This blog post is a follow up to the Nordic Thingy:52 node.js/Raspberry Pi demos blog post, and will described how you can run and what to expect from each of the Node.js examples that have been provided in the GitHub repository. It will also described an additional example of how you can use the Node.js library to post a tweet based on sensor data.
If you are looking for a Python interface instead of Node.js, please have a look at the following blog post for some more...
This post describes how you can get the ble_app_hrs_freertos example project running in Atollic TrueSTUDIO 8.0 on a pca10040 board. This is a managed make build, it does not rely on the makefile provided by Nordic. No Nordic source files are changed and it even uses the existing gcc linker files from Nordic.
1) Download and install Atollic 8.0
2) Download and unzip nRF_SDK_14.0.0_3bcc1f7.
3) Download the project zip file.
Just a quick post to say that we have ported the Adafruit GFX and SSD1306 libraries to nRF52832. Currently only I2C is supported.
The code can be found here:
Here it's seen working with our Bluey nRF52 development board. More information about Bluey here:
In this project, we’re going to build a BLE Beacon that transmits temperature, humidity and ambient light levels to a dashboard on the internet. Bluetooth Low Energy is a technology that was designed from the ground up to reduce power consumption. It’s common for BLE devices to keep going and going for months on a coin cell battery. A beacon is a typical example of such a device. All it does is wake up periodically, send data, and go back to sleep. There are different methods of connecting to a BLE device. In the case of the beacon...
This example shows a simple GPIO driver for seamless handling of the GPIO and GPIOTE peripherals of the nRF52 series. This example is particularly intended for developers who wish to develop their own driver. The code is available on GitHub at the following URL: https://github.com/NordicSemiconductor/nrf52-drv-gpio-example.
The figure below points out the important Keil GUI buttons for running this example.
Follow these steps to run the example:
Released in December 2016, the new Bluetooth 5 offers truly exciting possibilities for home, industry, and commerce as well as the more traditional areas of wearables and personal devices historically associated with Bluetooth.
Nordic’s nRF52832 is a Bluetooth 5-ready SoC that combines an ARM Cortex-M4F microprocessor with a 2.4GHz multiprotocol radio, supporting Bluetooth Low Energy (BLE).
Zerynth provides a platform for programming nRF52832 boards in Python using paradigms and features typical of personal computer (PC) and mobile programming.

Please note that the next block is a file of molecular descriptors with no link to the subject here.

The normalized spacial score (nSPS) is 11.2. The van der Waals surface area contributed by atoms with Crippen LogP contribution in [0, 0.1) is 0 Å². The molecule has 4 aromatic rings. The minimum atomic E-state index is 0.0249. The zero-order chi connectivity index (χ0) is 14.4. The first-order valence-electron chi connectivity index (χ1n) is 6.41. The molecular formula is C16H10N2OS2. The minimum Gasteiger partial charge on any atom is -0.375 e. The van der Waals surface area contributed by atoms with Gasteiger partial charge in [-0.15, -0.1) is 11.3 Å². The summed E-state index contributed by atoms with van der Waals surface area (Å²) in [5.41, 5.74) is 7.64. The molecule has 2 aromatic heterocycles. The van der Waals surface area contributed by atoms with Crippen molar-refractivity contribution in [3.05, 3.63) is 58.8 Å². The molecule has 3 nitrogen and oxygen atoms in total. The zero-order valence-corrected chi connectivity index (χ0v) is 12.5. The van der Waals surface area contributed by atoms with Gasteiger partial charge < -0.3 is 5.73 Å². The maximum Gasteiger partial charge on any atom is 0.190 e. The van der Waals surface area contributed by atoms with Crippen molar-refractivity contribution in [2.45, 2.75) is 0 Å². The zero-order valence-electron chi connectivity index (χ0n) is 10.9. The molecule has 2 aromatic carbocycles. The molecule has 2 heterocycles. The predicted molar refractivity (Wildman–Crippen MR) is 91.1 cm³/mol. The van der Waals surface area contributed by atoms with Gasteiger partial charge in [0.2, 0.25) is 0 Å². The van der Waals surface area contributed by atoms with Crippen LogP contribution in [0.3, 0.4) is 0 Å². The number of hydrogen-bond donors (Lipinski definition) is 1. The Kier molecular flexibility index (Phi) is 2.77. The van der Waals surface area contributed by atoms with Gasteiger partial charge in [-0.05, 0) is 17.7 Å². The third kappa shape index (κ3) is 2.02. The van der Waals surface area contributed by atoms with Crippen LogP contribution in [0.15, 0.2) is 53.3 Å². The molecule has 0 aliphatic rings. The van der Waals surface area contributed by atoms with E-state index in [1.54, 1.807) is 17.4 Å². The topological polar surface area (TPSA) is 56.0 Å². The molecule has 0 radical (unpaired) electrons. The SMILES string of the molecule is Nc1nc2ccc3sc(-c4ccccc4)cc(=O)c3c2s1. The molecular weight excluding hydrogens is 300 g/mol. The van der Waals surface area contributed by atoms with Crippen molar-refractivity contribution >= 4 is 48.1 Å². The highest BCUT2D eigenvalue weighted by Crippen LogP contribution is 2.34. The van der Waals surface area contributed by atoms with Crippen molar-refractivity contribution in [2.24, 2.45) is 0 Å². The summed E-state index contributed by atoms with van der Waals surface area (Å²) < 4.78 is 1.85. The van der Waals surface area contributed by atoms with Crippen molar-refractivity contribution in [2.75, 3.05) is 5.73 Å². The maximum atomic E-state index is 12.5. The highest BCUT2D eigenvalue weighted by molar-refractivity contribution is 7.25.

Enabling the use of Python for Microcontrollers and embedded solutions, Zerynth allows:
Bluetooth 5 - now arriving in smartphones
As we know, Bluetooth 5 was launched last December by the Bluetooth SIG. The nRF52 Series from Nordic have always had Bluetooth 5 and its arrival in the mix for the nRF52 Series and this family of SoCs was designed early on to be able to meet the exciting new features of Bluetooth 5. Smartphones play such a key role in most Bluetooth products that their adoption of new Bluetooth features is always eagerly anticipated, as this is fundamental to the use of new Bluetooth features.
The Big News: Samsung Galaxy S8 supports Bluetooth...
The new Bluetooth 5 specification promises twice the speed and 4 times the range. Doubling the speed is achieved by increasing the on-air datarate to 2Mbps, while quadrupling the range is achieved by lowering the bitrate to increase the sensitivity of the receiver. We at Nordic have made a demo showing these features with our newest SoftDevice(s) and specifically our newest chip, the nRF52840. It was showcased at CES 2017 in January.
Here is a more in depth description of the demo.
The demo is based on the ATT_MTU throughput example in SDK 13.0.0-1.alpha, which allows...
PDM stands for pulse density modulation.
PDM is a form of modulation used to represent an analog signal with a binary signal. In a PDM signal, specific amplitude values are not encoded into codewords of pulses of different weight as they would be in pulse-code modulation (PCM).
Currently, PDM is a very popular and low-cost solution particular into mobile telephones.
The detail specification on the nRF52832 can be found at the infocenter.
In this example, we would like to show how to use the PDM interface on the nRF52832 to record and convert to the PCM format. And then, it...
Here is a demo of a small graphics engine I designed that allows me to embark moving pictures on a nRF52832 directly in code with a reasonable occupied memory size (i can do RLE or LZ4 compression).
The screen Newhaven Display (NHD-C12864A1Z-FSRGB-FBW-HT1) which is given for 3 to 4 FPS is here pushed to its limits with some tricks to 8 FPS. The nRF52832 is cool here, for animations i can run up to 100 FPS depending on complexity but the screen cannot follow the cadence (because pixel commutation time is too long and contrast become to weak).
The nrf52832 is quite a competent System on Chip. Even with the long list of errata for the preview release this chip packs a punch.
I've been playing around with this chip for sometime now and have made Github repository for anyone looking to get started. It has a BSD license, so feel free to use it.
Do checkout the UARTE driver Tx implementation, it is specifically done to use the EASYDMA feature to work with a low footprint implementation of printf. It uses a ping-pong buffer concept for this. And unlike the deep...
I've started an nRF52832 library for those devs who are interested in creating their PCB's in Eagle. Its the QFN chip right now. I read somewhere that a BGA version is planned also, so I'll try to add that in the future.
It's located on GitHub here: https://github.com/Jacob-Dixon/Eagle-Libraries